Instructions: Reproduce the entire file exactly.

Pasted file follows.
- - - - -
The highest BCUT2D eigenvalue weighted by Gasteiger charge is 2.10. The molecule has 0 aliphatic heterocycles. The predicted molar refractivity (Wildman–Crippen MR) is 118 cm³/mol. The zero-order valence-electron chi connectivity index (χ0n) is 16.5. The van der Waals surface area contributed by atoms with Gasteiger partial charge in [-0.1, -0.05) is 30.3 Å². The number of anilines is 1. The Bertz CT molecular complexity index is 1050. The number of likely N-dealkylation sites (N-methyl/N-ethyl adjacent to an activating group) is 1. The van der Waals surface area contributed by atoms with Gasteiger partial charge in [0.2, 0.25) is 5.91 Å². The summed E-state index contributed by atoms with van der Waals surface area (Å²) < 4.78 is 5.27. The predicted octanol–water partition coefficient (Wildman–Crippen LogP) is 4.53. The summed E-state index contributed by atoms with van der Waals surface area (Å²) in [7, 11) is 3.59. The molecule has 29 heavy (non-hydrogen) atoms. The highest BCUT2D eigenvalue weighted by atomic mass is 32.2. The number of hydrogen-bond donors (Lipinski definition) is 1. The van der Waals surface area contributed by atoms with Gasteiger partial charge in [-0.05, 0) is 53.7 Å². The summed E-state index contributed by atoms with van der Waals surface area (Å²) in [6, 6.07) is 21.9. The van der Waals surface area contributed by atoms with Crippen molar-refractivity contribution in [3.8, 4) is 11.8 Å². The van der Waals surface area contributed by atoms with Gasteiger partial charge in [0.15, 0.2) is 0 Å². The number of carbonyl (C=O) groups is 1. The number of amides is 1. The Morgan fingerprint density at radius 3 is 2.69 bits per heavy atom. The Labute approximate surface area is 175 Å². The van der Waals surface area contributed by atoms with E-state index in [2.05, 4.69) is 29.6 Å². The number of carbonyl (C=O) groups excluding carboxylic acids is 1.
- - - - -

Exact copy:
The highest BCUT2D eigenvalue weighted by Gasteiger charge is 2.10. The molecule has 0 aliphatic heterocycles. The predicted molar refractivity (Wildman–Crippen MR) is 118 cm³/mol. The zero-order valence-electron chi connectivity index (χ0n) is 16.5. The van der Waals surface area contributed by atoms with Gasteiger partial charge in [-0.1, -0.05) is 30.3 Å². The number of anilines is 1. The Bertz CT molecular complexity index is 1050. The number of likely N-dealkylation sites (N-methyl/N-ethyl adjacent to an activating group) is 1. The van der Waals surface area contributed by atoms with Gasteiger partial charge in [0.2, 0.25) is 5.91 Å². The summed E-state index contributed by atoms with van der Waals surface area (Å²) < 4.78 is 5.27. The predicted octanol–water partition coefficient (Wildman–Crippen LogP) is 4.53. The summed E-state index contributed by atoms with van der Waals surface area (Å²) in [7, 11) is 3.59. The molecule has 29 heavy (non-hydrogen) atoms. The highest BCUT2D eigenvalue weighted by atomic mass is 32.2. The number of hydrogen-bond donors (Lipinski definition) is 1. The van der Waals surface area contributed by atoms with Gasteiger partial charge in [-0.05, 0) is 53.7 Å². The summed E-state index contributed by atoms with van der Waals surface area (Å²) in [6, 6.07) is 21.9. The van der Waals surface area contributed by atoms with Crippen molar-refractivity contribution in [3.8, 4) is 11.8 Å². The van der Waals surface area contributed by atoms with Gasteiger partial charge in [0.15, 0.2) is 0 Å². The number of carbonyl (C=O) groups is 1. The number of amides is 1. The Morgan fingerprint density at radius 3 is 2.69 bits per heavy atom. The Labute approximate surface area is 175 Å². The van der Waals surface area contributed by atoms with E-state index in [2.05, 4.69) is 29.6 Å². The number of carbonyl (C=O) groups excluding carboxylic acids is 1.